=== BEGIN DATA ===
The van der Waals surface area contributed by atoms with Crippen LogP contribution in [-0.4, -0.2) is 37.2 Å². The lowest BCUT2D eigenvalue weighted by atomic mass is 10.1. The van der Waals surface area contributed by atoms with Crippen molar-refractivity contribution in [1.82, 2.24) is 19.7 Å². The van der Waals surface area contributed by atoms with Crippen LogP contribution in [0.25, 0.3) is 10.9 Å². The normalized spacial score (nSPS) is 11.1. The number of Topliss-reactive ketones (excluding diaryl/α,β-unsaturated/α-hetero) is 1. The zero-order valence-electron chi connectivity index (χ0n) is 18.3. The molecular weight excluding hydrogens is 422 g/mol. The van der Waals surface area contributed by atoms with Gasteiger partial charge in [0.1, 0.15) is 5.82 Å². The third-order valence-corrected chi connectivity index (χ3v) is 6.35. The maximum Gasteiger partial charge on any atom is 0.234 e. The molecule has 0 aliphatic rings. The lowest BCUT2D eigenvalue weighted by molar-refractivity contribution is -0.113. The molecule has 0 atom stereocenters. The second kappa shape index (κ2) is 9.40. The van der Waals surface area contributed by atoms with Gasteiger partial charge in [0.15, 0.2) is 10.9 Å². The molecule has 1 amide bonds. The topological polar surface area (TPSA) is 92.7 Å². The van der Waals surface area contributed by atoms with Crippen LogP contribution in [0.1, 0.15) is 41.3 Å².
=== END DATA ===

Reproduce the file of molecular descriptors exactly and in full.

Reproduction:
The van der Waals surface area contributed by atoms with Crippen LogP contribution in [-0.4, -0.2) is 37.2 Å². The lowest BCUT2D eigenvalue weighted by atomic mass is 10.1. The van der Waals surface area contributed by atoms with Crippen molar-refractivity contribution in [1.82, 2.24) is 19.7 Å². The van der Waals surface area contributed by atoms with Crippen LogP contribution in [0.25, 0.3) is 10.9 Å². The normalized spacial score (nSPS) is 11.1. The number of Topliss-reactive ketones (excluding diaryl/α,β-unsaturated/α-hetero) is 1. The zero-order valence-electron chi connectivity index (χ0n) is 18.3. The molecular weight excluding hydrogens is 422 g/mol. The van der Waals surface area contributed by atoms with Gasteiger partial charge in [0.1, 0.15) is 5.82 Å². The third-order valence-corrected chi connectivity index (χ3v) is 6.35. The maximum Gasteiger partial charge on any atom is 0.234 e. The molecule has 0 aliphatic rings. The lowest BCUT2D eigenvalue weighted by molar-refractivity contribution is -0.113. The molecule has 0 atom stereocenters. The second kappa shape index (κ2) is 9.40. The van der Waals surface area contributed by atoms with Gasteiger partial charge in [0.15, 0.2) is 10.9 Å². The molecule has 1 amide bonds. The topological polar surface area (TPSA) is 92.7 Å². The van der Waals surface area contributed by atoms with Crippen LogP contribution in [0.1, 0.15) is 41.3 Å².